Jan 18th, 2013 3:00 PM UTC
By Katherine Lay
Say that your country is blessed with natural resources. Oil, gas, minerals – it has it all. The future looks good. But deep down you worry that the bonanza could turn into a bust – maybe you live in Africa and have seen how windfalls have been wasted before. How do you know that’s not going to happen now? Are there any tell-tale signs of sound management of “commodity wealth”?
Marcelo Giugale, the World Bank’s Director of Economic Policy and Poverty Reduction Programs for Africa, recently asked these questions and, in response, offers us a combination of measures that every government should have in place to help citizens get a good deal from their resources.
We’ve looked at four of these measures and how they’re playing out in Africa.
First Measure: Governments publish their extractives contracts
Extractive resources are public assets and decisions about their use should be subject to public oversight. But many African governments are keeping their oil, gas and mining contracts firmly under wraps. This is a problem because confidential contracts prevent citizens from holding political and corporate leaders to account for the deals they’ve struck. Closed contracts may contain unreasonable tax breaks, terms that contravene national legislation or clauses that allow companies to ignore changes in national law. By contrast open contracts help maximize gains for citizens, and are a deterrent to self-serving actions on the part of government leaders. They also increase investment stability for companies by securing balanced deals from the outset.
Contrary to warnings that contract disclosure turns investors away, the countries that have elected to go the transparency route have watched investor interest in their resources grow. After Liberia and Nigeria signed up to the Extractive Industries Transparency Initiative (EITI) – a voluntary global standard that promotes revenue transparency and open extractives governance – their credit ratings improved and foreign investment increased. Both countries have passed national EITI laws that make independently audited reporting of resource revenue payments and receipts legally binding. Sierra Leone, with its devastating history of mineral wars, is now publishing all its mining contracts online. Guinea’s new mining code mandates the same. Ghana has made its most important petroleum agreements publicly available and has established a Public Interest and Accountability Committee made up of government, corporate and civil society representatives to oversee oil revenue flows. It is also an EITI member, with a national EITI law in the legislative pipeline. Zambia’s parliament is set to enact its EITI law this year. In fact, the majority of member countries of the EITI are African (22 of 37 members), although some key extractives producers – notably South Africa – have yet to sign up.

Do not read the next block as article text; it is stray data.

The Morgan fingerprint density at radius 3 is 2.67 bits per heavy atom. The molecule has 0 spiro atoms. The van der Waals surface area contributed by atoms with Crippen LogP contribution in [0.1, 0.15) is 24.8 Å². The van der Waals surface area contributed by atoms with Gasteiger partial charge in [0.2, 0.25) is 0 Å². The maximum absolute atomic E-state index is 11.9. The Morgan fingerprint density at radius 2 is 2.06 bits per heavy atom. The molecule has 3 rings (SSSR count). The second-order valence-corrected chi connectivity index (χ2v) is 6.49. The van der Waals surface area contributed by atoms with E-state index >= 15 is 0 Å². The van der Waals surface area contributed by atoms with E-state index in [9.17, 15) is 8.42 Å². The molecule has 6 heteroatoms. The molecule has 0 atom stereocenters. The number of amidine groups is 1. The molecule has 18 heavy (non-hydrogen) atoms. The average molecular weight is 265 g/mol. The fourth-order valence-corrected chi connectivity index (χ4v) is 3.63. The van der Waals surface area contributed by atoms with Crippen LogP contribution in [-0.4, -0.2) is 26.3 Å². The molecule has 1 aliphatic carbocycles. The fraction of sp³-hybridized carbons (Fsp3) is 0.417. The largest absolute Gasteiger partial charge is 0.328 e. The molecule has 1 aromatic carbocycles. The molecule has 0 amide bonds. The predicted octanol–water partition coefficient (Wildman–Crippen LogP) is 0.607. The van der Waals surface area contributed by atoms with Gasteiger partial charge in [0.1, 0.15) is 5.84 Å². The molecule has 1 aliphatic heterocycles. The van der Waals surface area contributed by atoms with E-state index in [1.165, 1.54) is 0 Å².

Second Measure: Rent from the exploitation of extractive resources is saved for bad times and for future generations
Massive offshore oil and gas discoveries in East Africa, from Tanzania to Mozambique, are catapulting countries in the region into global energy players, and will bring in billions in windfall revenues that could transform entire economies. Planned investments exceed the current GDP of some host countries. Barely a month goes by without new discoveries of extractive resources across the continent. These provide unprecedented opportunities for countries to tackle poverty and to ensure more prosperous futures for their citizens. But for this to happen, a substantial share of revenues need to be invested in assets, with a sense of responsibility to future generations, rather than used for immediate consumption. Too many countries have made the mistake of depleting their resources, allowing revenues to disappear through unsustainable spending and consumption, and finding their coffers quickly exhausted.
Although there are mixed views on whether current African producers – even those with relatively strong governance records – are investing revenues adequately or distributing them equitably, there is no doubt that issues of rent beneficiation and the importance of long-term saving is now high on the African radar. Governments are recognizing that beating the resource curse requires prudent fiscal policies with long-term expenditure frameworks that prioritize investment in human capital and infrastructure.